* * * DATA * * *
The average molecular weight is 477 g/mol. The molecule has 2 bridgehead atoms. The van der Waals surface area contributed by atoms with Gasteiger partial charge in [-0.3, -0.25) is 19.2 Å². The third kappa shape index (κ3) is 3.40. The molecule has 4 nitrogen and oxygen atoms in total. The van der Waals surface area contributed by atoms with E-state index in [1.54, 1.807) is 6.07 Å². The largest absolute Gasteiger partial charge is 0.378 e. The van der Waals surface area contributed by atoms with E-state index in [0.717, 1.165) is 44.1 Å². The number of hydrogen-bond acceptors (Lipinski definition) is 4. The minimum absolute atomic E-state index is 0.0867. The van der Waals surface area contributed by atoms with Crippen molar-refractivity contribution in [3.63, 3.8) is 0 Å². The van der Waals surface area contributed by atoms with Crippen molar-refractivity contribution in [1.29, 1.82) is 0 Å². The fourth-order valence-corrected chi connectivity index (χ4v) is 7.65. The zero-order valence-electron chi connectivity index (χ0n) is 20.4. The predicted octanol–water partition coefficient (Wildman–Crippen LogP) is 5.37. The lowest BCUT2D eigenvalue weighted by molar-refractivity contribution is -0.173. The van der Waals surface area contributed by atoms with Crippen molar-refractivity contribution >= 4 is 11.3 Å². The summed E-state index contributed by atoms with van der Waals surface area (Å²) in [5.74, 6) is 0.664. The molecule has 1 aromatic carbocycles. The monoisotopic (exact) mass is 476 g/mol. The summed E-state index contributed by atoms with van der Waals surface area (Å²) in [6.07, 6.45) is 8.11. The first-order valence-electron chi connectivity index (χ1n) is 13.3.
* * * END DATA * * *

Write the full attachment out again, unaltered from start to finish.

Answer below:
The average molecular weight is 477 g/mol. The molecule has 2 bridgehead atoms. The van der Waals surface area contributed by atoms with Gasteiger partial charge in [-0.3, -0.25) is 19.2 Å². The third kappa shape index (κ3) is 3.40. The molecule has 4 nitrogen and oxygen atoms in total. The van der Waals surface area contributed by atoms with E-state index in [1.54, 1.807) is 6.07 Å². The largest absolute Gasteiger partial charge is 0.378 e. The van der Waals surface area contributed by atoms with E-state index in [0.717, 1.165) is 44.1 Å². The number of hydrogen-bond acceptors (Lipinski definition) is 4. The minimum absolute atomic E-state index is 0.0867. The van der Waals surface area contributed by atoms with Crippen molar-refractivity contribution in [3.63, 3.8) is 0 Å². The van der Waals surface area contributed by atoms with Crippen molar-refractivity contribution in [1.29, 1.82) is 0 Å². The fourth-order valence-corrected chi connectivity index (χ4v) is 7.65. The zero-order valence-electron chi connectivity index (χ0n) is 20.4. The predicted octanol–water partition coefficient (Wildman–Crippen LogP) is 5.37. The lowest BCUT2D eigenvalue weighted by molar-refractivity contribution is -0.173. The van der Waals surface area contributed by atoms with Crippen molar-refractivity contribution >= 4 is 11.3 Å². The summed E-state index contributed by atoms with van der Waals surface area (Å²) in [5.74, 6) is 0.664. The molecule has 1 aromatic carbocycles. The monoisotopic (exact) mass is 476 g/mol. The summed E-state index contributed by atoms with van der Waals surface area (Å²) in [6.07, 6.45) is 8.11. The first-order valence-electron chi connectivity index (χ1n) is 13.3.